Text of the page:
Bush is greeted with friendly questions

May 03, 2007|By New York Times News Service

WASHINGTON -- President Bush did not leave Washington yesterday. But for at least two hours he was transported to a different world, away from inquiries involving the credibility of top aides and questions about the war in Iraq.

The place was a hotel ballroom just a couple of blocks from the White House, where he took questions from supporters. It was not so much a grilling as a warming.

"What do you pray about?" one man asked. "And how we can we pray for you?" (Answer: "Wisdom and strength, and my family, is what I'd like for you to pray for.")

Speaking of receiving good news out of Iraq from relatives serving there, one woman asked the president, "I would like to know why and what can be done about we, the American people, receiving some of that information more from the media."

(Answer: "Information is moving - you know, nightly news is one way, of course, but it's also moving through the blogosphere, and through the Internets.")

Another attendee said, "What I wanted to bestow upon you is the fact of our appreciation of keeping my family and also the families of Americans safe for the past five years."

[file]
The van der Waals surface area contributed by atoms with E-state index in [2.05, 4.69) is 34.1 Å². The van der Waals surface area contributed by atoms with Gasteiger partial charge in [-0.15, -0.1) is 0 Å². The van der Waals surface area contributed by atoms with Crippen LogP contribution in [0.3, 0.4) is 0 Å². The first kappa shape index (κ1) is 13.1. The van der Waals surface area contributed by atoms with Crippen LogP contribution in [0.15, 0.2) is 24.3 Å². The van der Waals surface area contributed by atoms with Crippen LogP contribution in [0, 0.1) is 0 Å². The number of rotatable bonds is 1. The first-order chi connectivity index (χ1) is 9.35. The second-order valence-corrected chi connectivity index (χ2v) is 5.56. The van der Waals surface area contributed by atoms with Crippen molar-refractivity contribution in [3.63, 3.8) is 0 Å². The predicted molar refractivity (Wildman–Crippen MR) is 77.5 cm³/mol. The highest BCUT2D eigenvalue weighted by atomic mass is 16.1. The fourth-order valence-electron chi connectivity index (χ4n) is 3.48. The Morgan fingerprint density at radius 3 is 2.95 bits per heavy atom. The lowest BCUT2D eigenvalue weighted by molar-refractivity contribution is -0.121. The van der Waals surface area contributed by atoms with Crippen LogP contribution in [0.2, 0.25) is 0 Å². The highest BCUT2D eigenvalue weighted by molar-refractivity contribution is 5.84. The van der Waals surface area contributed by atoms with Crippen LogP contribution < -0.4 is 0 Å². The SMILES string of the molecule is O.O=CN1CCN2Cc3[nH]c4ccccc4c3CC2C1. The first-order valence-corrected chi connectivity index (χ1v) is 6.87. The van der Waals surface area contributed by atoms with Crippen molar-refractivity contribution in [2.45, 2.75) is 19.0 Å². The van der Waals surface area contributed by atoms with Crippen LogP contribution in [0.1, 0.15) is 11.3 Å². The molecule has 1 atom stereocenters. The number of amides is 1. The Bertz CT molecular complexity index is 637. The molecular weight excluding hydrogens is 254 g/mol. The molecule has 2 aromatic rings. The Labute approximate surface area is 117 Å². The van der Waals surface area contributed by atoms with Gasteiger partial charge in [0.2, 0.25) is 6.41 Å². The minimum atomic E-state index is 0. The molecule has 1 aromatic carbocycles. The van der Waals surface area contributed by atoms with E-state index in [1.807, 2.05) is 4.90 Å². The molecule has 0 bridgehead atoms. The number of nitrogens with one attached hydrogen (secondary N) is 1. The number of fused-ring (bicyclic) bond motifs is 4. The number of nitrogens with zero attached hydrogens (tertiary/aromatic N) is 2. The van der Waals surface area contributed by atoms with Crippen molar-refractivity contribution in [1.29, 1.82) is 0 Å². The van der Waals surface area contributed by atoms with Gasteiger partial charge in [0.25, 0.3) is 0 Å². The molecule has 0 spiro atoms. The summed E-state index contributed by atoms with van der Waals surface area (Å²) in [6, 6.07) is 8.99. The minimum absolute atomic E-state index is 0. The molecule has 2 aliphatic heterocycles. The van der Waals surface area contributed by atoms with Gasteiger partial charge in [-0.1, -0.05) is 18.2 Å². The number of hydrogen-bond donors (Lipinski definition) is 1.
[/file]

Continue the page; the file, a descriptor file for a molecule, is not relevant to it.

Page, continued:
(OK, it was not a question per se, but Bush delivered an answer: "My attitude is, is that if the United States ever let up, it would embolden, it would send the wrong signal.")

The questions came from members of the Associated General Contractors of America, a trade group that is heavily Republican and has a political action committee that gives more to Republicans than to Democrats by a roughly 6-to-1 margin, according to an analysis by Politicalmoney line.com.

Bush spoke to the group at the Willard InterContinental hotel near the White House, talking about the war financing battle with Congress before taking questions.

Bush is hardly the first president to go before a friendly crowd during a challenging period. But he has done so several times in the past few weeks, even as some one-time allies express concerns about the White House creating the impression that the president is cloistered, hearing only supportive voices. It was just such an impression last year that helped lead White House aides to put him before more critical audiences.

Dana Perino, a White House spokeswoman, said, "Stay tuned," when asked whether Bush would be doing that again anytime soon.

She chided reporters in attendance at the session yesterday for "the rolling of the eyes and the smirking" during the questioning.

"What I observed was the looks of disbelief on some of the reporters' faces - and I've seen it before - that anyone in the United States supports the president or has a different opinion from what is read in the newspapers," Perino said. "People who have that feeling need to be validated and respected as well."

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